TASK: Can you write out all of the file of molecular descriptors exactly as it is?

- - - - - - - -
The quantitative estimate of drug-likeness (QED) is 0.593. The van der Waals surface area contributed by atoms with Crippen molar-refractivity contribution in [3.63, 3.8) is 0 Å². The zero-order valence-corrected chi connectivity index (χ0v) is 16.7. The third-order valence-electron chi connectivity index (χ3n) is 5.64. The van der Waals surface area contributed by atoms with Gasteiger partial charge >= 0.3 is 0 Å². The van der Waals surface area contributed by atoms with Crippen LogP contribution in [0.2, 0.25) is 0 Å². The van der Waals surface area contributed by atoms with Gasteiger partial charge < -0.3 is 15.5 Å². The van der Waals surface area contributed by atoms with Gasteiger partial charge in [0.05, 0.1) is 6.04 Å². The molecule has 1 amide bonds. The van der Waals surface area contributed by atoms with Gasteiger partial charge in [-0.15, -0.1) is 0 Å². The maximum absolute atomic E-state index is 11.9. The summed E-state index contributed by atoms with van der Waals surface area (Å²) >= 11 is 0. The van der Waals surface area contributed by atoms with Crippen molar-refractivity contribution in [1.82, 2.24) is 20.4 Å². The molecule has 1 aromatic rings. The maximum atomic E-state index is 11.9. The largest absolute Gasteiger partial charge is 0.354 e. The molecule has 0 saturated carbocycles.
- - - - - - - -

The quantitative estimate of drug-likeness (QED) is 0.593. The van der Waals surface area contributed by atoms with Crippen molar-refractivity contribution in [3.63, 3.8) is 0 Å². The zero-order valence-corrected chi connectivity index (χ0v) is 16.7. The third-order valence-electron chi connectivity index (χ3n) is 5.64. The van der Waals surface area contributed by atoms with Gasteiger partial charge >= 0.3 is 0 Å². The van der Waals surface area contributed by atoms with Crippen LogP contribution in [0.2, 0.25) is 0 Å². The van der Waals surface area contributed by atoms with Gasteiger partial charge < -0.3 is 15.5 Å². The van der Waals surface area contributed by atoms with Gasteiger partial charge in [0.05, 0.1) is 6.04 Å². The molecule has 1 amide bonds. The van der Waals surface area contributed by atoms with Gasteiger partial charge in [-0.15, -0.1) is 0 Å². The maximum absolute atomic E-state index is 11.9. The summed E-state index contributed by atoms with van der Waals surface area (Å²) >= 11 is 0. The van der Waals surface area contributed by atoms with Crippen molar-refractivity contribution in [1.82, 2.24) is 20.4 Å². The molecule has 1 aromatic rings. The maximum atomic E-state index is 11.9. The largest absolute Gasteiger partial charge is 0.354 e. The molecule has 0 saturated carbocycles.